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Gaming Industry Pushes Virtual Reality, But Content Lags

An attendee at the Electronic Entertainment Expo in Los Angeles plays Sony's Project Morpheus London Heist video game with a virtual reality headset and Move controllers.
Lucy Nicholson
An attendee at the Electronic Entertainment Expo in Los Angeles plays Sony's Project Morpheus London Heist video game with a virtual reality headset and Move controllers.

Video game makers are in Los Angeles this week showing off their latest releases. Along with updates of big franchises like Tomb Raider, game developers are showcasing immersive virtual reality games. But virtual reality may not inspire love at first sight when it starts hitting the consumer market.

Even if you haven't played a video game, it's likely I could describe it to you pretty vividly because you've played other video games. But with virtual reality, there isn't much out there yet to try.

The most I can do is describe an experience while I'm having it, like drinking a virtual soda: I can pick up a can and put it to my mouth and put it down. Or I can land on a virtual planet and shoot virtual spiders.

It's cool, because you put on these goggles and no matter which way you turn, even if you look up, you're in this 3-D world. But me getting a thrill may not be enough for you to go out and drop real money on a virtual reality headset, says Tony Christopher, CEO of Landmark Entertainment Group.

"You're in a store and you're looking at a display, and here's all the head-mounted displays and then it costs $200 or $300," he says. "Why would you ever buy it when you don't know why you're buying it? You wouldn't."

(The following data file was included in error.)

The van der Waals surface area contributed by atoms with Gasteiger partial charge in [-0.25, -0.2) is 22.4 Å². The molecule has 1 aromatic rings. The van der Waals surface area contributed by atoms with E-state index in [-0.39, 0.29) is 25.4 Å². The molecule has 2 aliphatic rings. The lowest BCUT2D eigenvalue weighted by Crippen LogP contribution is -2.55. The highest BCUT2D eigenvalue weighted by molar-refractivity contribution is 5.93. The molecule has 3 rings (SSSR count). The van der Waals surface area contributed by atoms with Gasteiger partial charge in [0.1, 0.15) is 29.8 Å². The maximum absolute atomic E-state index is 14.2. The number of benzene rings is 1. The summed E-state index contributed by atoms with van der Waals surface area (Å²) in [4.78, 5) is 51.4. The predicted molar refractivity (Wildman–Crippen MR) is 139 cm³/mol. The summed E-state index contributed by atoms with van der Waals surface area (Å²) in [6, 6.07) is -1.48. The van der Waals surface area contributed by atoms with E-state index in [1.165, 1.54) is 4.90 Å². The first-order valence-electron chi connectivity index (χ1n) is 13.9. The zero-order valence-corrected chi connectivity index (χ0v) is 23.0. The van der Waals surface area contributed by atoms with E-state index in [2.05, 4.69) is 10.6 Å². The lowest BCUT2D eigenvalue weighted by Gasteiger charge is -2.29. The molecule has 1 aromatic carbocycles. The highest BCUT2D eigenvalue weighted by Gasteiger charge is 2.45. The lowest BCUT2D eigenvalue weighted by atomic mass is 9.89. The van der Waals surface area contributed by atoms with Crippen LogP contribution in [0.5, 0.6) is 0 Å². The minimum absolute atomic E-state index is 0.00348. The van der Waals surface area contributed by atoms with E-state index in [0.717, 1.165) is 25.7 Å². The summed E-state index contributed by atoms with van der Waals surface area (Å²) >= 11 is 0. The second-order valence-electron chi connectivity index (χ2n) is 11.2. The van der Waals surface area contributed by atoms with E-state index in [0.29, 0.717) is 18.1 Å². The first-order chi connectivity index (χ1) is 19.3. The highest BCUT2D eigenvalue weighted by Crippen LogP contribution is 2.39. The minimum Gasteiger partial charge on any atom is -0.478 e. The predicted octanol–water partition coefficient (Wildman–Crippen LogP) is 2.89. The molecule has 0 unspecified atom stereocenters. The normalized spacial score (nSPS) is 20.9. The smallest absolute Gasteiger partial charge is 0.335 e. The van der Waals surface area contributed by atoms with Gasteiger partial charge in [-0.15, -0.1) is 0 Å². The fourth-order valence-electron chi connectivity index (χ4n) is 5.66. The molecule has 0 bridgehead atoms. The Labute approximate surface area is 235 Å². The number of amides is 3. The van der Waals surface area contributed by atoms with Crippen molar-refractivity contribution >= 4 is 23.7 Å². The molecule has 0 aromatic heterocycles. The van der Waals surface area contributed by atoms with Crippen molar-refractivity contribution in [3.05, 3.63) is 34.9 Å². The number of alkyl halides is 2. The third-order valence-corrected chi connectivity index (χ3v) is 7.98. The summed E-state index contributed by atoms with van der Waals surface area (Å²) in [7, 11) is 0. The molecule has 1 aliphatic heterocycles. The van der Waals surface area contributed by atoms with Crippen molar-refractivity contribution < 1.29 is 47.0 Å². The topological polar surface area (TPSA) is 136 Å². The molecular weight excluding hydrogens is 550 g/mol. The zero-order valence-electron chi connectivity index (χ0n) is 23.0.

Christopher says this as someone who is very interested in virtual reality. He designs entertainment experiences for theme parks and he thinks virtual reality would be a great addition.

But to get consumers interested there's has to be something good to do with it. Christopher says it's like the early days of TV. At first, no one was buying. "Because it was news; it was like the radio," Christopher says. "It wasn't really anything exciting. And then Milton Berle created the show Uncle Miltie and put it on television."

Uncle Miltie turned Texaco Star Theater into the first must-see TV — and got more people to buy televisions.

A lot of people at LA's Electronic Entertainment Expo, called E3, are hoping for the equivalent of Uncle Miltie for virtual reality.

"We need a lot more content," says Raymond Wong, an analyst for Mashable. "Everything I've seen so far on any VR headset is basically a tech demo and tech demos are not finished products."

But the pressure is on. Last year, Facebook spent $2 billion buying Oculus VR, maker of the Oculus Rift headset, and venture capitalists have spent tens of millions of dollars investing in virtual reality.

Yet the first VR headsets are due to hit the market as early as year-end. And there's still a lot to work out. For example, some of what was shown off lends itself to standing up and moving around.

But with your head in goggles immersed in another world this can be a problem. Kate Kessler, who works for Oculus VR, says the company tells game developers to try to keep players in their seats because "you really feel like you're there, so you want to move around and if you're not seated it could be a dangerous thing. So our recommendation is having [people] seated."

Game developers are still working it out. Dan Herd, with the game company Playful, says virtual reality can be so real it can get scarier a lot faster than a regular game.

"Some people might want that extreme experience, but I wouldn't default that to somebody putting on the Rift for the first time," he says. "That would make them feel gross and then they'd come away and say, 'Ah, it's all about shock and it's OK but I don't really want to play that a lot.' "

Herd admits this is one of many discoveries Playful's developers are making as they learn how to create virtual reality experiences. And when the first headsets hit the market, customers may not want to be virtual reality lab rats.

Copyright 2021 NPR. To see more, visit https://www.npr.org.

Laura Sydell fell in love with the intimate storytelling qualities of radio, which combined her passion for theatre and writing with her addiction to news. Over her career she has covered politics, arts, media, religion, and entrepreneurship. Currently Sydell is the Digital Culture Correspondent for NPR's All Things Considered, Morning Edition, Weekend Edition, and NPR.org.
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